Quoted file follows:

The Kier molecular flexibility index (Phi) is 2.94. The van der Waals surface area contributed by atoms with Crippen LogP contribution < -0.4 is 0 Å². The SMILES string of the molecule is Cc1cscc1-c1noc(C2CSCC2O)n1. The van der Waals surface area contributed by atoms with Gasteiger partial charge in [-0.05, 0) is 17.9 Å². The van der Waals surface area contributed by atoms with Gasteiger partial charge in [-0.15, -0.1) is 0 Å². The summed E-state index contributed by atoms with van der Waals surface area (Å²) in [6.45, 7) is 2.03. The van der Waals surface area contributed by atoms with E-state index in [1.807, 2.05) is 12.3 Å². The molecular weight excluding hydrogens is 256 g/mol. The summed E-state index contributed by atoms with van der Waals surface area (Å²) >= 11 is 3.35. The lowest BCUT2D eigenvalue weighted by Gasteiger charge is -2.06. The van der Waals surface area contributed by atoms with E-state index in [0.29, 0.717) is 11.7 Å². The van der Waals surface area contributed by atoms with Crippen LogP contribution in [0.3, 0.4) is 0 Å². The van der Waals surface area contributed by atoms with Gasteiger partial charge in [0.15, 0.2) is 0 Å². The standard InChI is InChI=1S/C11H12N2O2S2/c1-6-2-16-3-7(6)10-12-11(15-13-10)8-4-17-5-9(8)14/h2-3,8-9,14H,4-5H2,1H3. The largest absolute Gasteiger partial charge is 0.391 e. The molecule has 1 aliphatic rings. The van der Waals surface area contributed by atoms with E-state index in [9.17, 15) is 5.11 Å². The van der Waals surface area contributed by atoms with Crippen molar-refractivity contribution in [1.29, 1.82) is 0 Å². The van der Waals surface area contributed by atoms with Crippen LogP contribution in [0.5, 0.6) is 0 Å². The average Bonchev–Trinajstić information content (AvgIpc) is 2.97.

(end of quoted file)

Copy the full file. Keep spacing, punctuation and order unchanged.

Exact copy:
The Kier molecular flexibility index (Phi) is 2.94. The van der Waals surface area contributed by atoms with Crippen LogP contribution < -0.4 is 0 Å². The SMILES string of the molecule is Cc1cscc1-c1noc(C2CSCC2O)n1. The van der Waals surface area contributed by atoms with Gasteiger partial charge in [-0.05, 0) is 17.9 Å². The van der Waals surface area contributed by atoms with Gasteiger partial charge in [-0.15, -0.1) is 0 Å². The summed E-state index contributed by atoms with van der Waals surface area (Å²) in [6.45, 7) is 2.03. The van der Waals surface area contributed by atoms with E-state index in [1.807, 2.05) is 12.3 Å². The molecular weight excluding hydrogens is 256 g/mol. The summed E-state index contributed by atoms with van der Waals surface area (Å²) >= 11 is 3.35. The lowest BCUT2D eigenvalue weighted by Gasteiger charge is -2.06. The van der Waals surface area contributed by atoms with E-state index in [0.29, 0.717) is 11.7 Å². The van der Waals surface area contributed by atoms with Crippen LogP contribution in [0.3, 0.4) is 0 Å². The van der Waals surface area contributed by atoms with Gasteiger partial charge in [0.15, 0.2) is 0 Å². The standard InChI is InChI=1S/C11H12N2O2S2/c1-6-2-16-3-7(6)10-12-11(15-13-10)8-4-17-5-9(8)14/h2-3,8-9,14H,4-5H2,1H3. The largest absolute Gasteiger partial charge is 0.391 e. The molecule has 1 aliphatic rings. The van der Waals surface area contributed by atoms with E-state index in [9.17, 15) is 5.11 Å². The van der Waals surface area contributed by atoms with Crippen molar-refractivity contribution in [1.29, 1.82) is 0 Å². The van der Waals surface area contributed by atoms with Crippen LogP contribution in [0.5, 0.6) is 0 Å². The average Bonchev–Trinajstić information content (AvgIpc) is 2.97.